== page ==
Steve Chapman

Hasan's views are way outside the mainstream of American Muslims. A 2007 poll by the Pew Research Center found that very few of them hold radical beliefs. Eight percent think suicide bombings can sometimes be justified, which means 92 percent do not. Only 5 percent said they had a favorable opinion of al-Qaida.

Does that sound like a lot? Keep in mind that 13 percent of Americans have a favorable view of North Korea. That's right: North Korea.

Some commentators insist that Islam is inherently aggressive, intolerant or bent on taking over the world by force. But contemporary terrorism, which is supposed to prove that, doesn't. As University of Chicago scholar Robert Pape has documented in his research on suicide attackers, most are motivated mainly by non-religious concerns.

Of 41 people who carried out suicide attacks in Lebanon between 1982 and 1986, he noted in his 2005 book "Dying to Win: The Strategic Logic of Suicide Terrorism," 30 were affiliated with groups (SET ITAL) opposed (END ITAL) to Islamic fundamentalism, including secular communist, socialist and Baath organizations. Three of the attackers were Christians. What the perpetrators shared was not a religion but an intense resentment of an occupation by foreign powers (the United States, France and Israel).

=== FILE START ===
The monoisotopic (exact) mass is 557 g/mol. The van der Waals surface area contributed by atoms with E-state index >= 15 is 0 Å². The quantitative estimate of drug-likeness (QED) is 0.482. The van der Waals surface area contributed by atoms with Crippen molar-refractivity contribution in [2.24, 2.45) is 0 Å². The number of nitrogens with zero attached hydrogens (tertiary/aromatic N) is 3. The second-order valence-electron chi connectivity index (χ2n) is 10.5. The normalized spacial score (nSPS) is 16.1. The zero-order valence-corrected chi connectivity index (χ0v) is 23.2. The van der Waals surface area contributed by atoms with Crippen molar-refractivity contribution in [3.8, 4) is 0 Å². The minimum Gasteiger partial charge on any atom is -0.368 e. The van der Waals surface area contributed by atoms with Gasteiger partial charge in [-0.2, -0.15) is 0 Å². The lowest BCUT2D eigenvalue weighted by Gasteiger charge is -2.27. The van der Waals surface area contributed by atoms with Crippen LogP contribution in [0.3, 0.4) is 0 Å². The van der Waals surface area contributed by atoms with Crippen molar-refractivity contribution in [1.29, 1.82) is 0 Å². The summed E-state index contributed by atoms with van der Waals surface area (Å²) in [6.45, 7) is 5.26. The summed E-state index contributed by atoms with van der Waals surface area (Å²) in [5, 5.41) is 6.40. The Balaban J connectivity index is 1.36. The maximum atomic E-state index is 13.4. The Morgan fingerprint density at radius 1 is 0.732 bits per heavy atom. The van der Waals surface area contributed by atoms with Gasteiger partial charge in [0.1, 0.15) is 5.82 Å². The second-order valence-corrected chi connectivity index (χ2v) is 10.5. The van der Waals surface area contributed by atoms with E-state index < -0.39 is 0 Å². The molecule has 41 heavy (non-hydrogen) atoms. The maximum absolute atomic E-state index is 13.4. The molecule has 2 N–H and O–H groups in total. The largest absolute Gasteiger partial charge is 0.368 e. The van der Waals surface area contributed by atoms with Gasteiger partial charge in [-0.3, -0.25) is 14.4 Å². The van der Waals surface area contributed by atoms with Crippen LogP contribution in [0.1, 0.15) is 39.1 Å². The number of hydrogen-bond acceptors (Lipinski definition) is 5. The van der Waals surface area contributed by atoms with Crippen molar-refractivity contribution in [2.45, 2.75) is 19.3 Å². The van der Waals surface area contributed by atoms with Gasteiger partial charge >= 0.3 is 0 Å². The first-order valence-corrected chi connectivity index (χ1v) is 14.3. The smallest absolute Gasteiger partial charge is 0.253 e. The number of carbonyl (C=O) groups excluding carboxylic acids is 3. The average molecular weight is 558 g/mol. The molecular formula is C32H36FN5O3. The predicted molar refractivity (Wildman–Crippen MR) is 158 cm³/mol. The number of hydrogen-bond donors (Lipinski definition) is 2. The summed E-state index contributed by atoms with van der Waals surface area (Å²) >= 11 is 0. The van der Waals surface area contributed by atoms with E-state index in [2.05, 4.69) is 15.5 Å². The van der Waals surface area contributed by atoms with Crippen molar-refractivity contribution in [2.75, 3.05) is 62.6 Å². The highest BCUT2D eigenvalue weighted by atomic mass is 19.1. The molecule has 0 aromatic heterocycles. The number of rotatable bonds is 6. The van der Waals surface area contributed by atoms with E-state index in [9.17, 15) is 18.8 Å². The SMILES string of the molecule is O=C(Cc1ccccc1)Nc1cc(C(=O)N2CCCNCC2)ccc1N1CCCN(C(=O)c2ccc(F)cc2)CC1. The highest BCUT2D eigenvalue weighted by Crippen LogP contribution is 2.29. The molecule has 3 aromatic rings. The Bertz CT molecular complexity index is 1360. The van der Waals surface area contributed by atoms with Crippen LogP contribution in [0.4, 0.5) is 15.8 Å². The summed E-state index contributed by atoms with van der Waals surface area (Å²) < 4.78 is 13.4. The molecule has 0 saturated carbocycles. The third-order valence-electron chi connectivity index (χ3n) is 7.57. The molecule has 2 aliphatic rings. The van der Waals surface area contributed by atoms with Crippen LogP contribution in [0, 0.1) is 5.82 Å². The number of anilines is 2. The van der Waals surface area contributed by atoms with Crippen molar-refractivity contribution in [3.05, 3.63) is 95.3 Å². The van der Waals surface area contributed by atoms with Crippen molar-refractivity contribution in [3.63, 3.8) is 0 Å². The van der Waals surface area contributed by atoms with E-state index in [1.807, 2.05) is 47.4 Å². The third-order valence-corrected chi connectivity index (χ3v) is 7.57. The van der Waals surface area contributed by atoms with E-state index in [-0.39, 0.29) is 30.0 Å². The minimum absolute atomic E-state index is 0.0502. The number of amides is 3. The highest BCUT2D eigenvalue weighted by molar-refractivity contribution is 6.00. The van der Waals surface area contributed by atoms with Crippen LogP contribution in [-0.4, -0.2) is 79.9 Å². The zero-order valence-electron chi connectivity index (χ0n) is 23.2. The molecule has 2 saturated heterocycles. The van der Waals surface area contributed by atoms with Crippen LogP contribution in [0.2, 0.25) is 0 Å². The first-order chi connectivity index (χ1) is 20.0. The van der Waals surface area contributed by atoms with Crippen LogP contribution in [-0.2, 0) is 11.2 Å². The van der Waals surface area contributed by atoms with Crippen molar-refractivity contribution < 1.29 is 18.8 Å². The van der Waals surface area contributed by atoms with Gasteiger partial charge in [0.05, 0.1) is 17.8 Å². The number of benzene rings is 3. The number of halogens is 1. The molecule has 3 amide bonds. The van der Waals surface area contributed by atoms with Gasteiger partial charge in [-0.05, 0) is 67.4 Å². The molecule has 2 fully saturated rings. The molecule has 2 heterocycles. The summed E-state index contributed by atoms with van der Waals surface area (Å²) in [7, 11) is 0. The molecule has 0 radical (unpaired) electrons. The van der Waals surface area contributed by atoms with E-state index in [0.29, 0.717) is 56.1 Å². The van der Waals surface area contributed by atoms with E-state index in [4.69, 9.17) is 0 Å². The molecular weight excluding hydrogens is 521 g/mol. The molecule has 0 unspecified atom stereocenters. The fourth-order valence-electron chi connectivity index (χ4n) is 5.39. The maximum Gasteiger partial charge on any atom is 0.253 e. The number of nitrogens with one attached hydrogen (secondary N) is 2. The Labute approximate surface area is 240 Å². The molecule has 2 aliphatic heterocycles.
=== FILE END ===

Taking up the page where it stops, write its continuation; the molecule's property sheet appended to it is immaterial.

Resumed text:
This motive, Pape says, is characteristic of suicide attackers wherever they emerge, including Iraq and Afghanistan. The terrorists' quarrel with the U.S. is not that it is an infidel society but that it's seen as occupying Muslim countries.

Osama bin Laden has made the point himself. Dismissing President Bush's assertion that "we hate freedom," he once said, "Let him tell us why we did not strike Sweden."

The al-Qaida leader likes nothing better than to portray the United States as waging a crusade against Muslims. We would be doing ourselves no favor to confirm the accusation.

Steve Chapman

Steve Chapman is a columnist and editorial writer for the Chicago Tribune.

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